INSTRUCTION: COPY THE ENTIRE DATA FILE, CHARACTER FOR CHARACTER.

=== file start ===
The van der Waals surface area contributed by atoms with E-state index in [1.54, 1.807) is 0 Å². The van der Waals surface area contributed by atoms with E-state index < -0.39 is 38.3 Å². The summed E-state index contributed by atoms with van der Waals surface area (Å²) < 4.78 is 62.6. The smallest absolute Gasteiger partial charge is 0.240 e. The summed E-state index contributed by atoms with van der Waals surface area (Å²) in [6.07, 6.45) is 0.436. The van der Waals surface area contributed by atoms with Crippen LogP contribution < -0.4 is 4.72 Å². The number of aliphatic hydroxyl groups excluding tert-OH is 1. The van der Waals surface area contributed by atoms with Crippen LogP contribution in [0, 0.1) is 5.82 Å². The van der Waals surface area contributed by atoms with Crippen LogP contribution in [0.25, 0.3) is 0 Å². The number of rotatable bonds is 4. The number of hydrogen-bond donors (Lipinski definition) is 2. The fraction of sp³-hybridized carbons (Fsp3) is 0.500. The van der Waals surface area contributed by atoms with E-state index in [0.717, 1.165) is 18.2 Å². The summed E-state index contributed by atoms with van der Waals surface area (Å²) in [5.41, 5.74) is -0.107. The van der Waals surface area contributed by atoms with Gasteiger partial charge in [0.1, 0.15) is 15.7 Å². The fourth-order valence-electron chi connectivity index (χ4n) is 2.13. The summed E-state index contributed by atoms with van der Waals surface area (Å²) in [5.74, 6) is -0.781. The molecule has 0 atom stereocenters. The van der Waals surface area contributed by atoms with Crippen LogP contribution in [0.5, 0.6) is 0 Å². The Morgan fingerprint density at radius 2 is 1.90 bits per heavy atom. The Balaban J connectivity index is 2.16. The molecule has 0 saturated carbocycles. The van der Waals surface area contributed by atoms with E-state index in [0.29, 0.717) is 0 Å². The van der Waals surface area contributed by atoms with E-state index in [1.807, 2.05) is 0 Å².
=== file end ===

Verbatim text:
The van der Waals surface area contributed by atoms with E-state index in [1.54, 1.807) is 0 Å². The van der Waals surface area contributed by atoms with E-state index < -0.39 is 38.3 Å². The summed E-state index contributed by atoms with van der Waals surface area (Å²) < 4.78 is 62.6. The smallest absolute Gasteiger partial charge is 0.240 e. The summed E-state index contributed by atoms with van der Waals surface area (Å²) in [6.07, 6.45) is 0.436. The van der Waals surface area contributed by atoms with Crippen LogP contribution < -0.4 is 4.72 Å². The number of aliphatic hydroxyl groups excluding tert-OH is 1. The van der Waals surface area contributed by atoms with Crippen LogP contribution in [0, 0.1) is 5.82 Å². The van der Waals surface area contributed by atoms with Crippen LogP contribution in [0.25, 0.3) is 0 Å². The number of rotatable bonds is 4. The number of hydrogen-bond donors (Lipinski definition) is 2. The fraction of sp³-hybridized carbons (Fsp3) is 0.500. The van der Waals surface area contributed by atoms with E-state index in [0.717, 1.165) is 18.2 Å². The summed E-state index contributed by atoms with van der Waals surface area (Å²) in [5.41, 5.74) is -0.107. The van der Waals surface area contributed by atoms with Gasteiger partial charge in [0.1, 0.15) is 15.7 Å². The fourth-order valence-electron chi connectivity index (χ4n) is 2.13. The summed E-state index contributed by atoms with van der Waals surface area (Å²) in [5.74, 6) is -0.781. The molecule has 0 atom stereocenters. The van der Waals surface area contributed by atoms with Crippen LogP contribution in [0.5, 0.6) is 0 Å². The Morgan fingerprint density at radius 2 is 1.90 bits per heavy atom. The Balaban J connectivity index is 2.16. The molecule has 0 saturated carbocycles. The van der Waals surface area contributed by atoms with E-state index in [0.29, 0.717) is 0 Å². The van der Waals surface area contributed by atoms with E-state index in [1.807, 2.05) is 0 Å².